November 02, 2010 7 min read

[Editors Note: JMR welcomes a new writer to our website. Please give a warm welcome to Justa Fan. JF is a longtime JMR reader and will now contribute reviews to the site. If you have a CD you’d like her to review please email at]


The reason I’m bringing this CD up now is because Eitan Katz is scheduled to be coming out with a new CD (an Unplugged 2, though maybe not by name) around Hanukkah. And for those of you who didn’t know, Hanukah is super early this year. I’m really looking forward to its release but no matter how good it is, I’m not going to stop listening to this album.

This is one of the first Jewish CDs I ever got, and it remains at the top of my list. In short, Eitan Katz remakes 10 Shlomo Carlebach songs. Some of them are well known but there are others that many avid Carlebach fans never knew. My friend and I  tried requesting this version of “Odcha” twice, and we were never successful. Granted, the Eitan Katz CD was pretty new then. Nobody knew the tune we were talking about, and we couldn’t tell them since we are both female and they weren’t. I tried singing it in one of their wife’s ears, but since I was really new to Judaism at the time I didn’t know what the words were and said something like “baaataaeeelieeeshoe-o!”. So that didn’t work out too well.(If you’ve heard the song, you know what I’m talking about. If you haven’t, you should hear it!).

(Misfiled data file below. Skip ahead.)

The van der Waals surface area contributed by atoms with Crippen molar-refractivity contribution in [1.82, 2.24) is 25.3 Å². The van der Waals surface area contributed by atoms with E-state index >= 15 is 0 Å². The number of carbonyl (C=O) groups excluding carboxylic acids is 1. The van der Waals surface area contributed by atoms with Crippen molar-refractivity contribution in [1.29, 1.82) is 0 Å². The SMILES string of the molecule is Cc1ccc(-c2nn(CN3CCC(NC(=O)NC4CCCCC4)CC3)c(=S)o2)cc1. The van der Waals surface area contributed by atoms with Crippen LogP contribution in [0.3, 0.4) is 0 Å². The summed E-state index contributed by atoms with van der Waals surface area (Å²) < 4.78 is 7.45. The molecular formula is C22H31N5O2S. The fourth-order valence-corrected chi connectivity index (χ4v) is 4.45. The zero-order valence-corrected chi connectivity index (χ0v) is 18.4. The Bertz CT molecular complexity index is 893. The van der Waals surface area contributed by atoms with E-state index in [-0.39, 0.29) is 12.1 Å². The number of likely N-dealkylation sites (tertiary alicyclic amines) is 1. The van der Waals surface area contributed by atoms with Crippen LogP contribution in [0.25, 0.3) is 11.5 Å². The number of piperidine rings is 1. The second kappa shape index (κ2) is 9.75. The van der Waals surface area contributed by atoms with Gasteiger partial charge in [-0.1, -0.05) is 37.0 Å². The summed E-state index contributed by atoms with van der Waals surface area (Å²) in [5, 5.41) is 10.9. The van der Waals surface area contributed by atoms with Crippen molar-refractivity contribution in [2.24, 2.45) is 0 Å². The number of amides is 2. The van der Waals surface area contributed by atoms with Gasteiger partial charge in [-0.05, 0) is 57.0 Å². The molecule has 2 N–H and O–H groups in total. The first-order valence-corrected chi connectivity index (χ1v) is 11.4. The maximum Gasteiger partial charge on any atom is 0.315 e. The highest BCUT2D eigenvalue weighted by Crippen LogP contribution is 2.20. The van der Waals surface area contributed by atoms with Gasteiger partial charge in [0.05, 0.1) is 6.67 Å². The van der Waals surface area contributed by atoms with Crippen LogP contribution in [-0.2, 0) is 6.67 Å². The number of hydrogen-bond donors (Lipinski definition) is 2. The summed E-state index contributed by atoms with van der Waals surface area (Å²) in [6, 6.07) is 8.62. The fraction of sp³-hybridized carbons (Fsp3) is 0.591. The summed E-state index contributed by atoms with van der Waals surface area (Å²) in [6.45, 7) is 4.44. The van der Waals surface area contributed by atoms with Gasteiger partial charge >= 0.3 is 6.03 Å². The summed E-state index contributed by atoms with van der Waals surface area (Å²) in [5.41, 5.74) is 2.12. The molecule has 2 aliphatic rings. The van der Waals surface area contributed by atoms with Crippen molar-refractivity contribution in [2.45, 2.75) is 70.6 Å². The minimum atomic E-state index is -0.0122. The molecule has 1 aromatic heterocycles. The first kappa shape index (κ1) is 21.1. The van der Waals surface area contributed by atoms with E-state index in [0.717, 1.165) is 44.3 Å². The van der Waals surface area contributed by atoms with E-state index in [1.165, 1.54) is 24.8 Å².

Anyway, it’s an overall great CD. It’s easy and pleasant to listen to. There are no loud banging instruments and the guitar is beautiful. Eitan Katz has a great voice that’s relaxing (without being boring, which is big for me). He sings with a lot of feeling and from the heart. I also like that all of the lyrics are things most people would know. On one side, even when he sings a little fast, I can pick out the individual words because I know them from davening, and not being fluent in Hebrew, I like that I therefore know what the words mean. But to be honest, being someone who didn’t grow up religious, this CD actually helped me learn the davening in Hebrew! I was adding parts of the Shemoneh Esrei one by one and when I found Vesechezena, among others,  it was a huge relief! Not only did I pick it up much more quickly, but now I could sing along, too.